20 April 2017

Of Politics and Markets

The news that we are to go to the polls on June 8th caught everyone by surprise, but markets barely registered the fact.


Shares had got off to an uncertain start on the short week after Easter, reflecting falls in Asian markets. Given the rhetoric coming out of both Washington and Pyongyang, it is hardly surprising that investors should be somewhat nervous.

It seems that political and geo-political influences are likely to dominate sentiment for the foreseeable future. While the pound took a brief initial knock on the announcement of a General Election, Prime Minister May’s words calmed the situation, with sterling swiftly recovering. Indeed,, the rally continued, bringing the pound to a five month high swiftly, but both our currency and the stock market are now likely to reflect expectations of the June result.

In the meantime, shares and the pound are travelling in different directions. This should come as little surprise. The FTSE 100 Share Index is dominated by companies with strong overseas earnings, so a weaker pound means higher profits in sterling terms. Also, the dominance of resource stocks – mining and oil companies – means that when commodity prices suffer, so does the index. With both oil and iron ore trending lower, resource stocks have fallen out of favour.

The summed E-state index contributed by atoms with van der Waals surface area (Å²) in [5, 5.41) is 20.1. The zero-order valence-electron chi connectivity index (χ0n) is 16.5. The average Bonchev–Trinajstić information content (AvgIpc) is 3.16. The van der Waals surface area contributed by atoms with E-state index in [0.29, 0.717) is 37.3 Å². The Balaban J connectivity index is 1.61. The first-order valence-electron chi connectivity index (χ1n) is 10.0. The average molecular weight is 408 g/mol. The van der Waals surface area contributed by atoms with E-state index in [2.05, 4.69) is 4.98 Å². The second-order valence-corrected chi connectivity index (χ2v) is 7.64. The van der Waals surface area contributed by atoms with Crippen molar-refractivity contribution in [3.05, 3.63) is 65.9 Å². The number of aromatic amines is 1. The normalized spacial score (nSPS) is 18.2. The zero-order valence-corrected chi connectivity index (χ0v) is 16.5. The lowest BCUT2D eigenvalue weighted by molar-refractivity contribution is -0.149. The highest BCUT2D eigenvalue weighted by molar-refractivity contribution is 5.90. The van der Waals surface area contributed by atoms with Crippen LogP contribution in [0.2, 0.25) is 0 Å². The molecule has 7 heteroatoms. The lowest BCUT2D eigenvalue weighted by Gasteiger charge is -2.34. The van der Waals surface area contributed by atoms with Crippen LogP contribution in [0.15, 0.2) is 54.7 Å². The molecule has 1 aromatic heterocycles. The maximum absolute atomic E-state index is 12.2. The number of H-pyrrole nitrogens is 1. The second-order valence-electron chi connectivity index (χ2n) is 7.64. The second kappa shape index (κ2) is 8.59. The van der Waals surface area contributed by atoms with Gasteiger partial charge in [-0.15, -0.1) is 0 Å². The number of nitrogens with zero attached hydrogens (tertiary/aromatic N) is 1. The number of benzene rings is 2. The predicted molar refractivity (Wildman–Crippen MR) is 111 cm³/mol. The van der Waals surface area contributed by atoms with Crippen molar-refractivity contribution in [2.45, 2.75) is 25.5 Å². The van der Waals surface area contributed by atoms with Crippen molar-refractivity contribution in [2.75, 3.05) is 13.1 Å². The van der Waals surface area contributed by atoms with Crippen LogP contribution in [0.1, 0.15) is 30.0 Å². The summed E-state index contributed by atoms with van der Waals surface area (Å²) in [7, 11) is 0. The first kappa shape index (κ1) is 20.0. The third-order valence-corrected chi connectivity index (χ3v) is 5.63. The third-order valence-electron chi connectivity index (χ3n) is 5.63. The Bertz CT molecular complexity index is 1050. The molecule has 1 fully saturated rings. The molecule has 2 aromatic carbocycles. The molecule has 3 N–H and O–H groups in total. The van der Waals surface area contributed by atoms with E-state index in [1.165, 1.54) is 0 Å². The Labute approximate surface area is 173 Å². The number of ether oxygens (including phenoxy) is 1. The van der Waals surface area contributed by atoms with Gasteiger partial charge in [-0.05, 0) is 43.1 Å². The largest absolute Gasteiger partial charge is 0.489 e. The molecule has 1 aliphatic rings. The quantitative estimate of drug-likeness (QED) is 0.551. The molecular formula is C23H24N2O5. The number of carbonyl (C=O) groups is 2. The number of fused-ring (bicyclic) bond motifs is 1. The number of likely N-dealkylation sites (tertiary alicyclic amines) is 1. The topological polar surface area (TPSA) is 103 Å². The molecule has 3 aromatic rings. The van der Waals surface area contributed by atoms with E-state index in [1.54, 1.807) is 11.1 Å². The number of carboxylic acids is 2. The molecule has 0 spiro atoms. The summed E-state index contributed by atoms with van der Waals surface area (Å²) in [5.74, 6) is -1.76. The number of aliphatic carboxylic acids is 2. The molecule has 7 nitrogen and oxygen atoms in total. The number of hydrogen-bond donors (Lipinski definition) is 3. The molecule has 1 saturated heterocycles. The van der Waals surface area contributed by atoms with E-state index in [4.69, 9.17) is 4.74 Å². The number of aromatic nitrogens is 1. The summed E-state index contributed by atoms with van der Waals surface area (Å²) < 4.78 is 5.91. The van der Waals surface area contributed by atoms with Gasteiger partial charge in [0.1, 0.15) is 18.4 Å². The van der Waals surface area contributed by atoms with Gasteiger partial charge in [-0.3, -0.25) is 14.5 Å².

Don’t forget, too, that we have the French Presidential elections imminently. The disenchantment voters feel for the political establishment is being felt there too, if the polls are anything to go by. Worries that Marine le Pen could, against all the odds, secure the presidency has placed the euro under pressure as such a result would make Brexit look almost a non event.

Political news will, of course, pale into insignificance if tension continues to rise in the Far East. Outcomes are hard to call, given the unpredictability of the two leaders at the centre of this potential crisis. Successive US Presidents have examined the available options and shied away from direct action, but President Trump has already demonstrated that he will employ force if he considers it necessary – and North Korea is further down the road towards becoming a fully-fledged nuclear power now. 
China holds the key to a peaceful solution. North Korea relies on China buying their coal to keep their economy afloat and there are signs that pressure is being exerted here. We must hope that the strong language being used by America is designed to push China into more positive action.

And the Turkish president’s narrow victory in the constitutional referendum brings both the political and geo-political strands into play. With so much uncertainty around, investors could be forgiven for sitting on their hands for the time being.


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